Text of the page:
Outside Lands 2013 – Day 1 Outside Lands 2013 – Day 1

Words by Aaron, Pics by Ben.

Outside Lands 2013 Coverage:
Outside Lands Day 1 Photos and Review
Outside Lands Day 2 Photos and Review
Outside Lands Day 3 Photos and Review


The first day of a festival is always so exciting! So many possibilities! What bands to see? What drugs to do? Who to have sex with? What is the relative air speed of an unladen swallow? Why should I struggle to survive when life is so transient and fragile? Is reality just an illusion? Do I really exist? Those last few probably depend on what your answer to the drugs question. Regardless, the festival world is your oyster. Embrace it.


The National, accompanied by San Franciso’s own Kronos Quartet, performed a rousing set, surprisingly so in light of their often melancholic songs.

The National opened with “Fake Empire,” easing the crowd into their set with its spartan keyboard introduction behind singer Matt Berninger’s baritone vocal. The sparse arrangement soon gave way to heavy bass and progressively built to horn flourishes as the audience’s energy grew with that of the song.

The band then brought ought Kronos Quartet for string accompaniment as a (very) light rain began to fall on Golden Gate Park–providing a perfect opportunity for Berninger to don his sunglasses. They did look pretty bitchin’ though.

Berninger and company continued to build energy over the course of both their individual songs as well as over the entire set. Their songs, somewhat predictably, seemed to all start slow and grow to enthusiastic crescendos. “Conversation 16,” for example, started off pretty mellow, but finished with Berninger screaming and screeching “I was afraid I’d eat your brains,” over frantic guitar and horns. “This is the Last Time,” was terrific, but continued in much the same fashion. It did, however, trigger the following existential crisis in the guy standing next to me: “this has got me examining life, but, like, I’m not even here.” Truth.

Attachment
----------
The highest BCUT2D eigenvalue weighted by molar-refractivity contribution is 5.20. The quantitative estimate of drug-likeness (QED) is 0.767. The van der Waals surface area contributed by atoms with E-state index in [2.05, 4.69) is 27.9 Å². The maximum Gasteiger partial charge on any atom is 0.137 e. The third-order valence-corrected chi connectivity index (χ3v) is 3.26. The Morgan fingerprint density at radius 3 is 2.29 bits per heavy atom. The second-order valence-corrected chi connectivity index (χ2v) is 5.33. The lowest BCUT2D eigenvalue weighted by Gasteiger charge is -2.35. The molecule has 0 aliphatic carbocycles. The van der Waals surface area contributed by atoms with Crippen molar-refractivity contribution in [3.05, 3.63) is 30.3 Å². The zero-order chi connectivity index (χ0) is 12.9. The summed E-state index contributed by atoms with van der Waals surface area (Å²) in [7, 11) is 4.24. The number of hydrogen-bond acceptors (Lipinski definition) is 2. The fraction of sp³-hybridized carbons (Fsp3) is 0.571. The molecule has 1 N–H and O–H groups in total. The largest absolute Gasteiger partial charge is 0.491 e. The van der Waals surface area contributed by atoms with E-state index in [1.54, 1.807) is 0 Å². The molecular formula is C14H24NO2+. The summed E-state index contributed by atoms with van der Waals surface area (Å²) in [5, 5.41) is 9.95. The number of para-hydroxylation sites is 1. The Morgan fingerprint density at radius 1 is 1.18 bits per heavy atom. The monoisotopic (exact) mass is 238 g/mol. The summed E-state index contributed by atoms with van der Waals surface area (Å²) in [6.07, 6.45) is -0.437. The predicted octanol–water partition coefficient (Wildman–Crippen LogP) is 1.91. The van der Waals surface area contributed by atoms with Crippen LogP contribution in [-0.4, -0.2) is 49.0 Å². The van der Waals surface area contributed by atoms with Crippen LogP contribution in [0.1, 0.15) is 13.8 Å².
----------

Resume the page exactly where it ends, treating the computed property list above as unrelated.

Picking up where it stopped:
The highlight of the set was the synth and drum heavy “Graceless,” which the band stretched out, giving singer Berninger the opportunity to jump off stage and head deep into the enthusiastic crowd, before climbing on top of a stack of speakers to finish the song out. The band was then joined by the Grateful Dead’s Bob Weir for their final song, “Terrible Love.” The National then left the stage to warm applause as the crowd started flooding toward the stage for the upcoming Paul McCartney set.


I was heartbroken when I heard D’Angelo cancelled, although given his history, it came as no surprise. Performing in his place, closing the Sutro Stage for the day, was disco legends Chic, led by Nile Rodgers.

Rodgers is enjoying a career renaissance after being featured on Daft Punk’s “Get Lucky,” which likely led to Chic’s inclusion in the festival. Rodgers led Chic through all their hits, including “Le Freak,” and “Good Times,” as well as some others’, such as the Rodgers-penned Sister Sledge composition, “We Are Family.”


Sir Paul came out to the biggest and loudest crowd of the night, opening with the Beatles’ hit “Eight Days a Week,” before leading his band through a string of Beatles’, Wings’, and solo hits.

The over two-hour set included, “Get Back,” “Band on the Run,” “Back in the USSR,” “Let it Be,” “Live and Let Die,” and an impressive rendition of “Hey Jude,” before McCartney’s two encores. The first three song encore featured “Day Tripper,” and “Get Back,” before he came back for a second encore, opening with “Yesterday,” accompanied by the Kronos Quartet, then my personal favorite of the night, “Helter Skelter.” McCartney closed the night with the Beatles’ “The End,” under a barrage of fireworks.

At 71, McCartney’s still got it, and has put together a fantastic band to back him. It’s not seeing the Beatles’, but McCartney more than holds his own. His performance, and the audio-visual pyrotechnic spectacle that when along with it, was definitely the highlight of the night.

Other artists of OSL 2013 – Day 1:




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